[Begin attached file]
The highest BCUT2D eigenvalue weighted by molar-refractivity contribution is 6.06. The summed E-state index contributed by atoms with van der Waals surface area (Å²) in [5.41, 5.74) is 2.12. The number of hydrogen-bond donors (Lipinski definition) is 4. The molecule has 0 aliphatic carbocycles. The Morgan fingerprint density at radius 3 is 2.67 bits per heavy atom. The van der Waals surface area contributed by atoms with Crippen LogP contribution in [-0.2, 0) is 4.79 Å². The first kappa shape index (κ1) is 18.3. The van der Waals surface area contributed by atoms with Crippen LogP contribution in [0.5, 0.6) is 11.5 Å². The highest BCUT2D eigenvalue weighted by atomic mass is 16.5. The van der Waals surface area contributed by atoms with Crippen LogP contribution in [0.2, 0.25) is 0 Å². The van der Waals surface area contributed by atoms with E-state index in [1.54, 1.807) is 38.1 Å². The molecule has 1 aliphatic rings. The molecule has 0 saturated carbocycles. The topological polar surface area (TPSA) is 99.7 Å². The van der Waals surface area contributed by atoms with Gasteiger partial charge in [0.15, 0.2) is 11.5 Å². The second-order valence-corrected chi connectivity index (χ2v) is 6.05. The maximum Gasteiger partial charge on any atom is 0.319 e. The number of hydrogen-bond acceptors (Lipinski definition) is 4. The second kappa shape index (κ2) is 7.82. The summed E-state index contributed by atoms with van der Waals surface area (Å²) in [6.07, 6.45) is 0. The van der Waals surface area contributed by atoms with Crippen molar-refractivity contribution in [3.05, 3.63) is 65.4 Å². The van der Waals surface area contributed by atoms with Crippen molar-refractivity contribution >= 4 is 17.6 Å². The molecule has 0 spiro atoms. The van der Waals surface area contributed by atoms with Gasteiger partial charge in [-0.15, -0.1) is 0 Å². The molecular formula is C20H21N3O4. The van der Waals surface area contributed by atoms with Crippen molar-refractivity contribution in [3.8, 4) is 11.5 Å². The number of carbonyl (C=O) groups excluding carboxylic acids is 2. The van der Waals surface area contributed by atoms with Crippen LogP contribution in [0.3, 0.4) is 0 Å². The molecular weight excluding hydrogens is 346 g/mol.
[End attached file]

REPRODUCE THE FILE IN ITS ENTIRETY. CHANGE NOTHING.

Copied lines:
The highest BCUT2D eigenvalue weighted by molar-refractivity contribution is 6.06. The summed E-state index contributed by atoms with van der Waals surface area (Å²) in [5.41, 5.74) is 2.12. The number of hydrogen-bond donors (Lipinski definition) is 4. The molecule has 0 aliphatic carbocycles. The Morgan fingerprint density at radius 3 is 2.67 bits per heavy atom. The van der Waals surface area contributed by atoms with Crippen LogP contribution in [-0.2, 0) is 4.79 Å². The first kappa shape index (κ1) is 18.3. The van der Waals surface area contributed by atoms with Crippen LogP contribution in [0.5, 0.6) is 11.5 Å². The highest BCUT2D eigenvalue weighted by atomic mass is 16.5. The van der Waals surface area contributed by atoms with Crippen LogP contribution in [0.2, 0.25) is 0 Å². The van der Waals surface area contributed by atoms with E-state index in [1.54, 1.807) is 38.1 Å². The molecule has 1 aliphatic rings. The molecule has 0 saturated carbocycles. The topological polar surface area (TPSA) is 99.7 Å². The van der Waals surface area contributed by atoms with Gasteiger partial charge in [0.15, 0.2) is 11.5 Å². The second-order valence-corrected chi connectivity index (χ2v) is 6.05. The maximum Gasteiger partial charge on any atom is 0.319 e. The number of hydrogen-bond acceptors (Lipinski definition) is 4. The second kappa shape index (κ2) is 7.82. The summed E-state index contributed by atoms with van der Waals surface area (Å²) in [6.07, 6.45) is 0. The van der Waals surface area contributed by atoms with Crippen molar-refractivity contribution in [3.05, 3.63) is 65.4 Å². The van der Waals surface area contributed by atoms with Crippen molar-refractivity contribution >= 4 is 17.6 Å². The molecule has 0 spiro atoms. The van der Waals surface area contributed by atoms with Gasteiger partial charge in [-0.15, -0.1) is 0 Å². The molecular formula is C20H21N3O4. The van der Waals surface area contributed by atoms with Crippen molar-refractivity contribution in [3.8, 4) is 11.5 Å². The number of carbonyl (C=O) groups excluding carboxylic acids is 2. The van der Waals surface area contributed by atoms with Crippen LogP contribution in [0.3, 0.4) is 0 Å². The molecular weight excluding hydrogens is 346 g/mol.